Merkel Defends New German Curbs to Tamp Down Virus ‘Drama’
(Bloomberg) -- Chancellor Angela Merkel defended her decision to once again severely limit movement in Germany, saying the country is in a “dramatic situation” as the rapid spread of the coronavirus stretches health-care services to their limit.
Authorities are no longer able to track infections back to their source and that leads to an exponential growth, which must be stopped, Merkel told lawmakers in the German parliament on Thursday. If the nation waits to act until intensive care units are full, it will be too late, she added, warning of “four long and difficult winter months” ahead.
Merkel is struggling to retain control over the crisis, with protests increasing and political unity fraying. Germany’s long-time leader, who plans to step down after elections next fall, was lauded for a quick response to the pandemic but failed to keep the country in line over the summer, setting the stage for the current outbreak.
Tension over the German leader’s push for the strictest measures since the country’s lockdown in the spring boiled over during her speech. Opposition lawmakers repeatedly interrupted her, forcing Wolfgang Schaeuble, the parliament’s president, to call for order.
When she continued, she pushed back against doubters like the far-right Alternative for Germany (or AfD), which has been outspoken in questioning the government’s actions.
“Lies and disinformation, conspiracy and hate damage not only the democratic debate, but also the fight against the virus,” Merkel said in unusually blunt terms. “This pandemic is a medical, economic, social, political and psychological test.”
European leaders are painting a bleak picture of the fight against the disease as an unrelenting wave of infections prompts a return to stringent curbs. The region has again become an epicenter of the disease, which has infected nearly 6.5 million people in Europe and caused more than 210,000 deaths.
French President Emmanuel Macron will implement similar measures in his country on Friday, saying a “brutal brake” is needed to regain control. The European Union’s two biggest economies will shutter bars, restaurants and non-essential services, while allowing schools and most businesses to operate.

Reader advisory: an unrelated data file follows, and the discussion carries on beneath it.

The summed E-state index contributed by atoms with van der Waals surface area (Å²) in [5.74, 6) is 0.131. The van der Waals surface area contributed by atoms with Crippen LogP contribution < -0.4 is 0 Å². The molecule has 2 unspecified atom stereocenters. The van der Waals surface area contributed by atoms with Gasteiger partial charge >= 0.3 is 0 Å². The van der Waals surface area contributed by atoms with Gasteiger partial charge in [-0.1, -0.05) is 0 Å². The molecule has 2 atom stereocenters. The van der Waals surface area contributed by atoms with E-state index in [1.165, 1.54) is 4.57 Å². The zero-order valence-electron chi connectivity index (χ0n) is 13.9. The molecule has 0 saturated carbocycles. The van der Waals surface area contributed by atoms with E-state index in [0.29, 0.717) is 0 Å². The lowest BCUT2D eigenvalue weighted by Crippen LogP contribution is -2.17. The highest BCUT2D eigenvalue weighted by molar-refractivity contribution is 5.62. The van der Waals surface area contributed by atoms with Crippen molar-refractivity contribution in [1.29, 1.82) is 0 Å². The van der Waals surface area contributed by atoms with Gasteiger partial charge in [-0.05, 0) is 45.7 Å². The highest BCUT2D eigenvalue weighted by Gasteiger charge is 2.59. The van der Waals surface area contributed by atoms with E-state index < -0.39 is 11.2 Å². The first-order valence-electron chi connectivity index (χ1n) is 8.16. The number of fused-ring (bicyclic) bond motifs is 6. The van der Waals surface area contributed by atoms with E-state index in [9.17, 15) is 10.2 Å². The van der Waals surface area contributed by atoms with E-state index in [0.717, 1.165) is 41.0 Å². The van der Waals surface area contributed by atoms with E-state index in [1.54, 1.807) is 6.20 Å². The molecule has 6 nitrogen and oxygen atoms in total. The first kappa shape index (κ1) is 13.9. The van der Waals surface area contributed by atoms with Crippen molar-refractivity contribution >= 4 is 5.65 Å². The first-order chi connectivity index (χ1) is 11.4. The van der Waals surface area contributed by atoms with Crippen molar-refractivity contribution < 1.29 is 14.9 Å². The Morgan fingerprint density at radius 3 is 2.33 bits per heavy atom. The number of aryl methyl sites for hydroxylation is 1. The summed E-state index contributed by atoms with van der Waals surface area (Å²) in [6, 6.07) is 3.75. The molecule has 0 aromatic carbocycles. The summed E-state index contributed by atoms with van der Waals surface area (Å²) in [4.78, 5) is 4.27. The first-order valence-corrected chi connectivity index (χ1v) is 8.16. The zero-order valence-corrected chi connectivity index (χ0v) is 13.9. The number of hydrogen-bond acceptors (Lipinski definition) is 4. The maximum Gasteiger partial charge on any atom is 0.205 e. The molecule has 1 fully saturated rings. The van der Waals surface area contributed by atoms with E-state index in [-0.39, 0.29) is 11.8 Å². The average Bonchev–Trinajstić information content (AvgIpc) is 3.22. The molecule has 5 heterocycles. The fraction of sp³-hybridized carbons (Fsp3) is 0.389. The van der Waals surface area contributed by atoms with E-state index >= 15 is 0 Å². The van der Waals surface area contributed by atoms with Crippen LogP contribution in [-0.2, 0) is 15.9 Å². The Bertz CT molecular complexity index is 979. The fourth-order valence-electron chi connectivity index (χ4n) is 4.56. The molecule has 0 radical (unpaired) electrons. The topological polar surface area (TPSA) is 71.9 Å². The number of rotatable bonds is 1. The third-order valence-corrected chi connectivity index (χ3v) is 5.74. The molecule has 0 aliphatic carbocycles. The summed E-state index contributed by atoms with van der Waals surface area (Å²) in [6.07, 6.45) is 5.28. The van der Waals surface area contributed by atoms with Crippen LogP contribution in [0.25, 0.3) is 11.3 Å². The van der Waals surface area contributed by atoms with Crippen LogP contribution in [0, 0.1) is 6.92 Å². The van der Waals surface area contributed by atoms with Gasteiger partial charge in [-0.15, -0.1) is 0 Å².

Italy is considering tightening its own restrictions including targeted lockdowns. Prime Minister Giuseppe Conte wants to use next week to assess the impact of the most recent set of curbs, government officials said.
Merkel secured the agreement to limit movement with leaders of Germany’s 16 states on Wednesday. The meeting was moved forward by two days in a sign of heightened urgency.
Germany’s daily coronavirus cases increased the most since the start of the outbreak, while fatalities rose by the most since early May. The virus is increasingly spreading among people over the age of 60, and the number of Covid-19 patients in German ICUs has more than doubled in the past two weeks, according to Germany’s public-health authority.
“We are in a dramatic situation at the beginning of the cold season,” Merkel said. “I very much understand the frustration, and yes the despair, in these areas.”
Starting on Monday through the end of November:
Similar trends are raging across Europe. The U.K., Italy, Spain and Greece reported record daily increases in cases this week, while France’s weekly pace has been climbing for the past 26 days. The Czech Republic and Belgium as suffering the worst outbreaks in the region.
Still, Alexander Gauland, the AfD’s caucus leader, dismissed the alarm, calling Merkel’s speech akin to “war propaganda.” Germany is “governed by a form of war cabinet,” he said in the Bundestag after Merkel’s statement.
After failing to secure new measures two weeks ago amid resistance from state premiers, Merkel’s plan was adopted almost entirely on Wednesday after cases surged since then. The challenge now will be to get the pandemic-weary public to abide by the rules, which will take time to have an impact.
Germany’s partial lockdown for November is aimed at putting the country in a position to ramp up more economic activity ahead of the critical Christmas shopping season.
“Only if this succeeds, can the recovery process in our economy continue in a lasting way and severe damage for companies and workers can be prevented,” Economy Minister Peter Altmaier said in a post on Twitter.
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